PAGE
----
One of these looks like a template file: base_profile.html. Open it up in a text editor, and you'll see this snippet:

        {% if person.homepage_url %}
        <h4>web site</h4>
            <a rel="me" href="{{ person.homepage_url|prepend_http_if_necessary }}">{{ person.homepage_url|break$
        {% endif %}

That seems to be what generates the person homepage link. It's in the context of a

<div id='info' class='module'>

Edit 1: Let's give everyone the same birthday

Okay, so let's edit the template so that every profile page says their birthday is January 1, 1980.

Just jam this right below the homepage section:

        <p>January 1, 1980</p>

You'll get a box that looks like the picture. Note the birthday now shows in the profile block!

(You can read more about Django templates in the online Django book.)

Commit 1: Save our work

You have made some changes! Let's ask git to show them to us:

 $ git diff --color
  diff --git a/mysite/profile/templates/profile/base_profile.html b/mysite/profile/templates/
  index 1503658..864b3a7 100644
  --- a/mysite/profile/templates/profile/base_profile.html
  +++ b/mysite/profile/templates/profile/base_profile.html
  @@ -176,6 +176,9 @@
           {% endif %}
  +        <h4>birthday</h4>
  +        <p>January 1, 1980</p>
           {% if person.irc_nick %}
           <h4>irc nick</h4>
           <p id="ircnick" style='clear: both;'>

Let's save that change, and give it a name:

 $ git commit -a -m "base_profile.html: Now everyone's profile says they were born on January 1, 1980."

Making the new field dynamic

Edit 2: Adding a field to the Person model

If you take a look at template you just edited, you will notice that the person's website was referred to as "person.homepage_url". Since you also know that the code we want to edit is most likely in the "profile" module, you should start by looking in, located in the "mysite/profile/" folder.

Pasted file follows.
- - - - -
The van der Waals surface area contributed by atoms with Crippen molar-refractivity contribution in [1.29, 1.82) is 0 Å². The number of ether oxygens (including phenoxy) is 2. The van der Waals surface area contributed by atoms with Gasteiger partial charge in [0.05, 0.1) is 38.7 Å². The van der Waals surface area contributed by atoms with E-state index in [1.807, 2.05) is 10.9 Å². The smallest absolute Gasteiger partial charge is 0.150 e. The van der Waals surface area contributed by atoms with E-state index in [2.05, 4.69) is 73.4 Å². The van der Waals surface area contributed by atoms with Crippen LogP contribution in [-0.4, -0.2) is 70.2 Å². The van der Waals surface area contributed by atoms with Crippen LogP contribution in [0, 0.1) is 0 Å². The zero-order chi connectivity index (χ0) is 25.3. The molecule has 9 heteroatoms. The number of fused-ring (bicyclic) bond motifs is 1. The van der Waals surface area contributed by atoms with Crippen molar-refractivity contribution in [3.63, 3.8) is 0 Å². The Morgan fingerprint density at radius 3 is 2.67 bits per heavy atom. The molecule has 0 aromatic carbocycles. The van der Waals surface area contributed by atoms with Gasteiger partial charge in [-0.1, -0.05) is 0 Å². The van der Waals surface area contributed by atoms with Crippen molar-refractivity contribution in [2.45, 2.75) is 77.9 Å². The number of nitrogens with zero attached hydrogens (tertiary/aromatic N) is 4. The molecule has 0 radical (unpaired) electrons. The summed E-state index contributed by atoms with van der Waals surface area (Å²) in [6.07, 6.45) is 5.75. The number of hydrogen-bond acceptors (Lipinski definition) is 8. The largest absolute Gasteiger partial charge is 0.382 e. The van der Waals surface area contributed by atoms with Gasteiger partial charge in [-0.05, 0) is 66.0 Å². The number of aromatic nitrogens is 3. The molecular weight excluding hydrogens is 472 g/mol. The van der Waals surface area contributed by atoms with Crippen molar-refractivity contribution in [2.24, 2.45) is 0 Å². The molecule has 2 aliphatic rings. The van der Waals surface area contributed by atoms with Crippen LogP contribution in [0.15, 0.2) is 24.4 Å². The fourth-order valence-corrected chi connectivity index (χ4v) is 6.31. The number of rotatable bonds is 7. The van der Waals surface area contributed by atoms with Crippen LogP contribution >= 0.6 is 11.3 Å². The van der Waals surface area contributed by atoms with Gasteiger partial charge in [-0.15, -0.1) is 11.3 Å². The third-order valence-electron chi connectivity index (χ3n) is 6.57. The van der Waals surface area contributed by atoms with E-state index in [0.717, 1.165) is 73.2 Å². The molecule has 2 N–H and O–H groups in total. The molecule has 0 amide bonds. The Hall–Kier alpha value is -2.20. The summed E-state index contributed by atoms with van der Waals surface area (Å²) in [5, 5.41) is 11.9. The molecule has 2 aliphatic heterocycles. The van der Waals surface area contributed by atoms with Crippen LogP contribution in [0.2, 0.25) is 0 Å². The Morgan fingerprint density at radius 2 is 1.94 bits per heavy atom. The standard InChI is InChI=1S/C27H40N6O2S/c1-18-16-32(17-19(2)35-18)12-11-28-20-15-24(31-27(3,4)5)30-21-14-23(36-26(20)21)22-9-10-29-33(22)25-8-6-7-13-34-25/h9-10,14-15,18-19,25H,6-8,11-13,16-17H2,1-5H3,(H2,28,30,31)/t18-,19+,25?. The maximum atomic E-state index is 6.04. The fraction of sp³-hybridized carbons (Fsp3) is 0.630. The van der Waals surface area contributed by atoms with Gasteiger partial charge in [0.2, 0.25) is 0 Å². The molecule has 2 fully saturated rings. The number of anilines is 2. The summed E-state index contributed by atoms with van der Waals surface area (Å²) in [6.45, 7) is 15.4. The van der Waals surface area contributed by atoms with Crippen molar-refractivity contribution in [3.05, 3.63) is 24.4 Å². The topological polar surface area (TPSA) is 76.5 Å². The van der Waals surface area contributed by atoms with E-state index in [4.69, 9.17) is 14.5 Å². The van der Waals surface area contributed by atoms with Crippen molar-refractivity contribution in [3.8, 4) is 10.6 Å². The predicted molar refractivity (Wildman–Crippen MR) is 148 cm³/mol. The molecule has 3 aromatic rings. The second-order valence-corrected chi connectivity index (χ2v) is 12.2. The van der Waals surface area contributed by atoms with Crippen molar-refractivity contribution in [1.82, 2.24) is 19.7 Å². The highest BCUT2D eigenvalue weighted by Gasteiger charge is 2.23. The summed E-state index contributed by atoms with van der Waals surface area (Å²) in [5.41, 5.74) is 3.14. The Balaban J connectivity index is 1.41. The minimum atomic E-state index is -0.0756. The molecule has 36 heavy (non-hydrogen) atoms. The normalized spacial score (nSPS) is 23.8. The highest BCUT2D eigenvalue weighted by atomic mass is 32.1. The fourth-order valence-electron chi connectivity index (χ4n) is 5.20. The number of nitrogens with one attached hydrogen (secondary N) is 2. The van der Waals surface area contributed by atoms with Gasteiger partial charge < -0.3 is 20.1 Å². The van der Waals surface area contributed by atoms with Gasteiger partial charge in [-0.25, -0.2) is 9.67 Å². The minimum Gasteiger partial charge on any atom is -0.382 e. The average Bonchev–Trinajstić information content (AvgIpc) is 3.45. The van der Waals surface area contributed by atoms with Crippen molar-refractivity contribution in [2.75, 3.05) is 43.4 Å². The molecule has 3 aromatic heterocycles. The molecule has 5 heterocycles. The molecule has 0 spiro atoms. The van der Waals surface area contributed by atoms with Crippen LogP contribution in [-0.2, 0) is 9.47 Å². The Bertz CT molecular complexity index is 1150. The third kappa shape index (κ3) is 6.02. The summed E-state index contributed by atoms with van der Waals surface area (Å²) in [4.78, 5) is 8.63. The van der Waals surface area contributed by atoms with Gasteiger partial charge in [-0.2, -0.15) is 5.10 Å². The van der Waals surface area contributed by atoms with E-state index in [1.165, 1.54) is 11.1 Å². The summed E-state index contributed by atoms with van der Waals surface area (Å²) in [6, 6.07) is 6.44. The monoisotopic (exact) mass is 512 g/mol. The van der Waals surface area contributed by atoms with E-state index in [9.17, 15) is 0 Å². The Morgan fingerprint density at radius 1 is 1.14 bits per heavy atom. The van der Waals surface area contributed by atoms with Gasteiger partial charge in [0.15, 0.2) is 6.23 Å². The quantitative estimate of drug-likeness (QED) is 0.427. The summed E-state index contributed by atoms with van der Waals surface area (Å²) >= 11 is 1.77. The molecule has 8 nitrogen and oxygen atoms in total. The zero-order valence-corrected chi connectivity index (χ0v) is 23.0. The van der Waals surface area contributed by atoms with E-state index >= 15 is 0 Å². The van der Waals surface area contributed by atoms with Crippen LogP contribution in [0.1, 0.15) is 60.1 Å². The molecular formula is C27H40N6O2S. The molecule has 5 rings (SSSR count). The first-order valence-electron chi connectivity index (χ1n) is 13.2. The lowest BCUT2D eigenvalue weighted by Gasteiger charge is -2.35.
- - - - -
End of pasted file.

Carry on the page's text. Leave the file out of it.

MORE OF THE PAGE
Open and search for "homepage_url". The results of this search should leave you just inside of the Person class. If you look at the surrounding code, you should also notice other familiar fields (take a look back at the template changes you just made), such as irc_nick. Now you should feel confident that this is exactly where you need to add a new field for birthday.

At the end of the field definitions, just following the line that adds irc_nick, add a new field for birthday. According to the Django documentation, you want to use a DateField for storing dates. You will also want to tell the model that it is OK for someone to leave the field blank. You can do that by appending (blank=True) onto the new field.

  birthday = models.DateField(blank=True, null=True)

Edit 3: Adding the new field to the View

Adding a field to the model will ensure that we have a place to store the new field. You now need a way to access and update the data in this field. In Django, this is the responsibility of the view.

Find the file located in the "mysite/profile" folder. Since you know that another field, 'irc_nick' is handled the same way as you want the new birthday field handled, you can easily find the right places to make changes to the code by searching for 'irc_nick'. Do that now and you will find the field added in the following functions.

In the edit_person_info_do(request) function, you will find the following line:

 # grab the irc nick
 person.irc_nick = edit_info_form['irc_nick'].data

Now edit that to add in a similar line for our new birthday field. Note: We will soon add the new field to the form.

 # grab the irc nick
 person.irc_nick = edit_info_form['irc_nick'].data

 # grab the birthday
 person.birthday = edit_info_form['birthday'].data

Continuing your search, you will notice that the 'irc_nick' field also appears in the edit_info function. Continue to make a change so that our birthday field appears there as well. Note: Don't forget the comma at the end of the line!

 'homepage_url': person.homepage_url,
 'irc_nick': person.irc_nick,
 'birthday': person.birthday,
 'understands': data['tags_flat'].get('understands', ''),

Edit 4: Adding the Form

As you saw while adding the birthday field to the view, a form is being used by thew view to capture the data entered by the user. If you look in the edit_person_info_do(request) function, you should notice this line:

 edit_info_form = mysite.profile.forms.EditInfoForm(request.POST, prefix='edit-tags')

This tells us that in the file (mysite.profile.forms.EditInfoForm), there is a class, EditInfoForm, which may need to be changed.

Open up the 'mysite/' file and search for EditInfoForm. You should notice a line added for 'irc_nick', so go ahead and edit the class to add a new line for the 'birthday' field.

 irc_nick = django.forms.CharField(required=False, widget=django.forms.TextInput())